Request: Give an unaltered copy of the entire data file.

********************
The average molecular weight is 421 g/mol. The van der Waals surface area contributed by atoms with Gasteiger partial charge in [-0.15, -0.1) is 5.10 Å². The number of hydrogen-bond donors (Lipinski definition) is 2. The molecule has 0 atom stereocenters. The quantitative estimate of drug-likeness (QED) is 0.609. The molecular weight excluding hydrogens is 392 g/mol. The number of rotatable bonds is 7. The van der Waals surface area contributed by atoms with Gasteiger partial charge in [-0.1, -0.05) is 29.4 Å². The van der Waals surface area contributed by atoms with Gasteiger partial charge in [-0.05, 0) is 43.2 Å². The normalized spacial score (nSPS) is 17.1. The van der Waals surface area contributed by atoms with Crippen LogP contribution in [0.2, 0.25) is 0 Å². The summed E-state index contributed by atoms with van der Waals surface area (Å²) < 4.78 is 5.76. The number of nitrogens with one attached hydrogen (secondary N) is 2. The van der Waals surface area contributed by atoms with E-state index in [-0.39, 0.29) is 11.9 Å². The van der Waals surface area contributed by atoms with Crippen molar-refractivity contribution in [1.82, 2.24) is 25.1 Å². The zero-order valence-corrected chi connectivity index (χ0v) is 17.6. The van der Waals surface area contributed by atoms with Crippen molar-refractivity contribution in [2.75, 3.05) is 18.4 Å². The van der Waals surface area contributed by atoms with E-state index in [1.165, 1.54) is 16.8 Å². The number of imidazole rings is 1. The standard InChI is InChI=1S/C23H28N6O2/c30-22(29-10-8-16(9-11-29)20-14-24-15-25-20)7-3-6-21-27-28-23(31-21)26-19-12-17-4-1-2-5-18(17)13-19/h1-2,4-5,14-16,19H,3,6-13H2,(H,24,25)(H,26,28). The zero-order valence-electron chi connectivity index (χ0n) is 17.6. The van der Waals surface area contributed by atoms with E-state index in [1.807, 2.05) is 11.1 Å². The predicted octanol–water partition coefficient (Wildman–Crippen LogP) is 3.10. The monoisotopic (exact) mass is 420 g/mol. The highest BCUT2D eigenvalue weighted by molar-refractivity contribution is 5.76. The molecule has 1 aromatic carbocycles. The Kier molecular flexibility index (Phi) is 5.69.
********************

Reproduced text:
The average molecular weight is 421 g/mol. The van der Waals surface area contributed by atoms with Gasteiger partial charge in [-0.15, -0.1) is 5.10 Å². The number of hydrogen-bond donors (Lipinski definition) is 2. The molecule has 0 atom stereocenters. The quantitative estimate of drug-likeness (QED) is 0.609. The molecular weight excluding hydrogens is 392 g/mol. The number of rotatable bonds is 7. The van der Waals surface area contributed by atoms with Gasteiger partial charge in [-0.1, -0.05) is 29.4 Å². The van der Waals surface area contributed by atoms with Gasteiger partial charge in [-0.05, 0) is 43.2 Å². The normalized spacial score (nSPS) is 17.1. The van der Waals surface area contributed by atoms with Crippen LogP contribution in [0.2, 0.25) is 0 Å². The summed E-state index contributed by atoms with van der Waals surface area (Å²) < 4.78 is 5.76. The number of nitrogens with one attached hydrogen (secondary N) is 2. The van der Waals surface area contributed by atoms with E-state index in [-0.39, 0.29) is 11.9 Å². The van der Waals surface area contributed by atoms with Crippen molar-refractivity contribution in [1.82, 2.24) is 25.1 Å². The zero-order valence-corrected chi connectivity index (χ0v) is 17.6. The van der Waals surface area contributed by atoms with Crippen molar-refractivity contribution in [2.75, 3.05) is 18.4 Å². The van der Waals surface area contributed by atoms with E-state index in [1.165, 1.54) is 16.8 Å². The number of imidazole rings is 1. The standard InChI is InChI=1S/C23H28N6O2/c30-22(29-10-8-16(9-11-29)20-14-24-15-25-20)7-3-6-21-27-28-23(31-21)26-19-12-17-4-1-2-5-18(17)13-19/h1-2,4-5,14-16,19H,3,6-13H2,(H,24,25)(H,26,28). The zero-order valence-electron chi connectivity index (χ0n) is 17.6. The van der Waals surface area contributed by atoms with E-state index in [1.807, 2.05) is 11.1 Å². The predicted octanol–water partition coefficient (Wildman–Crippen LogP) is 3.10. The monoisotopic (exact) mass is 420 g/mol. The highest BCUT2D eigenvalue weighted by molar-refractivity contribution is 5.76. The molecule has 1 aromatic carbocycles. The Kier molecular flexibility index (Phi) is 5.69.